Mohs Micrographic surgery has withstood the test of time, remaining the best way to treat certain types of basal cell and squamous cell skin cancers. Mohs—developed by general surgeon, Frederic E. Mohs—is microscopically controlled surgery used to treat common types of skin cancer. During Mohs surgery, the surgeon can see where the cancer stops.
This ability gives the Mohs surgeon two important advantages:
- Mohs surgery has a high cure rate
- Surgery allows you to keep as much healthy skin as possible because the surgeon only removes the skin with cancer cells
Surgery to Remove Skin Cancer
Basal cell and squamous cell skin cancers (referred to as nonmelanoma skin cancers) are incredibly common. With more than 3 million cases per year in the US alone! Most of them can be treated with simple surgical techniques or even medication at times.
The best news is that it’s rare for nonmelanoma skin cancers to spread (metastasize). However, they can grow quite large and destroy surrounding tissues. Some types of nonmelanoma skin cancers can be particularly hard to remove. These include:
- ones that have come back after previous treatments
- areas that have higher rates of aggressive growth (like the head and neck)
- others with especially aggressive microscopic features
For these particular basal and squamous cell skin cancers, Mohs surgery is often ideal because with its microscopically-driven stages of cancer removal the highest cure rates possible are achieved.
Standard Removal of Skin Cancer
A standard removal of a skin cancer is called an excision. With the excision technique, the removed piece of skin is processed overnight, and the margins are examined by what is called “breadloafing.” In breadloafing, the margins on that piece of skin are microscopically analyzed at intervals along the original specimen. These are slices through the specimen, just like you’d slice a loaf of bread. Though this treatment is sufficient for many skin cancers—for ones in higher risk circumstances noted above, we worry ABOUT THE SPACES BETWEEN THE SLICES.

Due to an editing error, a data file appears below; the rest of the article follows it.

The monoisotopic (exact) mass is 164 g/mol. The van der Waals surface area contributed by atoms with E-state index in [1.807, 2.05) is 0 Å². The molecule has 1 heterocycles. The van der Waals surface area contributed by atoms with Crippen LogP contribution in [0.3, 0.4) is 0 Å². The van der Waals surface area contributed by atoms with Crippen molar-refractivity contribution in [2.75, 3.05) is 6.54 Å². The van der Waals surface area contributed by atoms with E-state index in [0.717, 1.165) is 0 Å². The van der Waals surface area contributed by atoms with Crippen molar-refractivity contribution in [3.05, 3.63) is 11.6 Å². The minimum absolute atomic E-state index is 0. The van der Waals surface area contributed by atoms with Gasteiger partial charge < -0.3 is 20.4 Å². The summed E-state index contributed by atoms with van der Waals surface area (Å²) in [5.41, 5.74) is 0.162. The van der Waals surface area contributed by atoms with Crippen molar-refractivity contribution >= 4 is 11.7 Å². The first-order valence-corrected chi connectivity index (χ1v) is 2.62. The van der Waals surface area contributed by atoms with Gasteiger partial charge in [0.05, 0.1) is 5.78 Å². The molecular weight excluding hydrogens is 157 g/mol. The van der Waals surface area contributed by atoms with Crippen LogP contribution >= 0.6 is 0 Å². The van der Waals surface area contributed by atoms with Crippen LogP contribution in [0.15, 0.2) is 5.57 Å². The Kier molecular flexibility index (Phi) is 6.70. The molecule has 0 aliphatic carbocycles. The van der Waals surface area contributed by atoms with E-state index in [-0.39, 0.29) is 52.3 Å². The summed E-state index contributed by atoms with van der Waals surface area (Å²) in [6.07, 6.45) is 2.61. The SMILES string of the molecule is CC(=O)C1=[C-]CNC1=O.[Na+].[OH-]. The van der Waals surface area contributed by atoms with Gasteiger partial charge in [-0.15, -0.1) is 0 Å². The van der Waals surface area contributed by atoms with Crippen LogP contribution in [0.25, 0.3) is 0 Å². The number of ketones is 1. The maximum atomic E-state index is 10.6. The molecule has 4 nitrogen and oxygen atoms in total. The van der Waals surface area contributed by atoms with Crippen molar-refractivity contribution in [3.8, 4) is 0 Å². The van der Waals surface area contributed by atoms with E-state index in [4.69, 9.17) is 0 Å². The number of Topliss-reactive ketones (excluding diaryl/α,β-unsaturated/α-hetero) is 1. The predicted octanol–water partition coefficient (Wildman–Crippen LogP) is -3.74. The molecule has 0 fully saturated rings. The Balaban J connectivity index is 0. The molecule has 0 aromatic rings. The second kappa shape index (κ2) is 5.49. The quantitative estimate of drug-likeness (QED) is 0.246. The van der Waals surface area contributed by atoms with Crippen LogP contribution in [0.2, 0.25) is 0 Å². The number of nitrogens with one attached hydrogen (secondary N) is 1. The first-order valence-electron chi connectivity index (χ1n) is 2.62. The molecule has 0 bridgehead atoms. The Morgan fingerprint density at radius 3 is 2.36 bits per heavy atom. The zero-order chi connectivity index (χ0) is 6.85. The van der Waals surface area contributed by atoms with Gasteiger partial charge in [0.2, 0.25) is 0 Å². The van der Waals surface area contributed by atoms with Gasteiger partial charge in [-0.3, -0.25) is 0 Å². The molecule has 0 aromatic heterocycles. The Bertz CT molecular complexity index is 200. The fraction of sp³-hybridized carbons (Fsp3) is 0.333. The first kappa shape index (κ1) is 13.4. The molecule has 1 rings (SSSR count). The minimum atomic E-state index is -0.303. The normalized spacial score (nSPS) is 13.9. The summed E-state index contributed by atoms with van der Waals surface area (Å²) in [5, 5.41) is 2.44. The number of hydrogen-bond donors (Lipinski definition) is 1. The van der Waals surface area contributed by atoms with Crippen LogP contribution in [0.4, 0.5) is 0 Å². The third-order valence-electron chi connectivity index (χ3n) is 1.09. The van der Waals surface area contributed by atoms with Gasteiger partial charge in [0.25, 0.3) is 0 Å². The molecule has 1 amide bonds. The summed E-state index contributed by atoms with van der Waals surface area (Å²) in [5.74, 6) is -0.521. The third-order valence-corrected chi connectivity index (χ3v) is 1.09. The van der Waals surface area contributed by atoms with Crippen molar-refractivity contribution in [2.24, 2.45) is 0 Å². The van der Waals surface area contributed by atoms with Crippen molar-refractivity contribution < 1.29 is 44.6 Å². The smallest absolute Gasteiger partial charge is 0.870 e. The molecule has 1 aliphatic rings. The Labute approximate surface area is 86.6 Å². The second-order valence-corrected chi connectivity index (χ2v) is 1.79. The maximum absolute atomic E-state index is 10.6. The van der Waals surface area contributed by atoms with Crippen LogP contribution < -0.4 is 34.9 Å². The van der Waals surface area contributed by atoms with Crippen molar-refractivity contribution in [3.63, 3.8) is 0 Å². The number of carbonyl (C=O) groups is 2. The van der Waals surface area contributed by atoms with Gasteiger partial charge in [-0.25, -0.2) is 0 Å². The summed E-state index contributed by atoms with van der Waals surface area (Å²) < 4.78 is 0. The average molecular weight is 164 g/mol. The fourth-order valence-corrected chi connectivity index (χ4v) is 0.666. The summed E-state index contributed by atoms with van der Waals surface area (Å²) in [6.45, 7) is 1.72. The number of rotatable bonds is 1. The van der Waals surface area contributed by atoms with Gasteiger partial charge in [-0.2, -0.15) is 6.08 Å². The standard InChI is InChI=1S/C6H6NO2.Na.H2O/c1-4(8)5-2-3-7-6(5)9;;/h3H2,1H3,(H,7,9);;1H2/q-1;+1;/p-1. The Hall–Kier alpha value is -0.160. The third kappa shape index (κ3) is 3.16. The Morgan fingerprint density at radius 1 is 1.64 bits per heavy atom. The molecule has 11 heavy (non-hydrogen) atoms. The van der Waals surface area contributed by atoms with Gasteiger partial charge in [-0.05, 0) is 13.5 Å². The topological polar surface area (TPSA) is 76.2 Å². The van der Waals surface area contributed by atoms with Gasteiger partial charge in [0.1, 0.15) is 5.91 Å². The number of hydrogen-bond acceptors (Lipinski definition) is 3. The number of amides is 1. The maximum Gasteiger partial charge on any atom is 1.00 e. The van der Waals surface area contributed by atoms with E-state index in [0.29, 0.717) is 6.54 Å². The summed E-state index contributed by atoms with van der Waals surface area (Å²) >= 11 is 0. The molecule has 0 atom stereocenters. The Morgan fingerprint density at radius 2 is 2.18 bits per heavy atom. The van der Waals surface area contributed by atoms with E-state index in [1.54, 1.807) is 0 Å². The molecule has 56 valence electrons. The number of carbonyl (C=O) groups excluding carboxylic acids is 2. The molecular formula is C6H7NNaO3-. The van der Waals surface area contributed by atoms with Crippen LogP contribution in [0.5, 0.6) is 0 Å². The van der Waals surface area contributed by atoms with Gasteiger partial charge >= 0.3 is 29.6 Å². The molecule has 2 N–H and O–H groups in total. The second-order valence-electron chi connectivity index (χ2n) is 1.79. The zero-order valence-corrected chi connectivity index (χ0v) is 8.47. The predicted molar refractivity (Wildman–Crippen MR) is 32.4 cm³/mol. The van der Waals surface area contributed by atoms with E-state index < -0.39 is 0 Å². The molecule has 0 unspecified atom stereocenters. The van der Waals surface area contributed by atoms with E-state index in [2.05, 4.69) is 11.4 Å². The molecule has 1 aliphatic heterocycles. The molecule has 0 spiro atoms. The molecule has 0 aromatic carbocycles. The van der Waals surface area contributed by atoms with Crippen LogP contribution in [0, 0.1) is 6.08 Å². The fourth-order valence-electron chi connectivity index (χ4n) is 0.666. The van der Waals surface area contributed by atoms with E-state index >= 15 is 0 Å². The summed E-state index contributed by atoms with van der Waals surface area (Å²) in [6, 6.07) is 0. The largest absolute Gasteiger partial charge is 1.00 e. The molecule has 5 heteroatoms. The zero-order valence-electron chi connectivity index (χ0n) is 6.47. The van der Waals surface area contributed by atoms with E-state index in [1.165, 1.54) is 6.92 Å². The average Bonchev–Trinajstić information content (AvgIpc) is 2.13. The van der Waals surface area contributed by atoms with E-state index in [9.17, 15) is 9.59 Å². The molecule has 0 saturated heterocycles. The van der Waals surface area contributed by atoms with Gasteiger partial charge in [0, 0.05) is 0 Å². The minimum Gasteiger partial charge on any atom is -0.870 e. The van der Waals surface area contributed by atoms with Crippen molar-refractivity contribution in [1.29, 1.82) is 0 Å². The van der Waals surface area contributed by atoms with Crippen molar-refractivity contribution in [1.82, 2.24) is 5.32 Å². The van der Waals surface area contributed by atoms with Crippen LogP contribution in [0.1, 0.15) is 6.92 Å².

Mohs Surgery to Remove Skin Cancer
This is where Mohs Surgery comes into importance. With Mohs, the microscope is king. By using special rapid processing techniques, we can examine 100% of the edges of the specimen that very same day. In Mohs Micrographic surgery, the dermatological surgeon acts as both the surgeon and the pathologist by both removing the skin cancer and examining it microscopically. In stages, the Mohs surgeon can identify areas which still contain cancer, map these out on a diagram, and remove more skin where necessary, repeating the process until a patient is free of cancer.
Advanced Dermatology of the Midlands Omaha & Council Bluffs
At Advanced Dermatology of the Midlands we perform Mohs surgery to remove skin cancer on a near daily basis. Monday through Friday. We utilize our state of the art CLIA-certified laboratory to prepare and examine skin cancer specimens during the Mohs surgery procedure. In addition to being board-certified dermatologists, both Dr. Mathew Davey and Dr. James Shehan are fellows of the American Society for Mohs Surgery. Through the education and certification of this organization they are highly trained in the techniques of Mohs micrographic surgery. Collectively they have more than 20 years total experience performing this procedure.
Though their diligence in performing the surgery in a precise and meticulous way is extremely important to them, the overall patient experience is equally as important. We recognize that two of the greatest challenges for patients can be:
- discomfort from the procedure
- the time it takes to wait as specimens are processed
Because of this, we have implemented several different techniques to reduce patient discomfort with local anesthesia which have been successful in our practice. As far as the time in waiting goes, we have both cable television and Wi-Fi available in all our surgery rooms. These things help the time pass much more smoothly for all our patients while Mohs surgery specimens are processed.
If you have spots that are worrisome for skin cancer or questions about whether Mohs surgery is right for you, we would be happy to help at Advanced Dermatology of the Midlands.
For any information or to make an appointment please contact us today.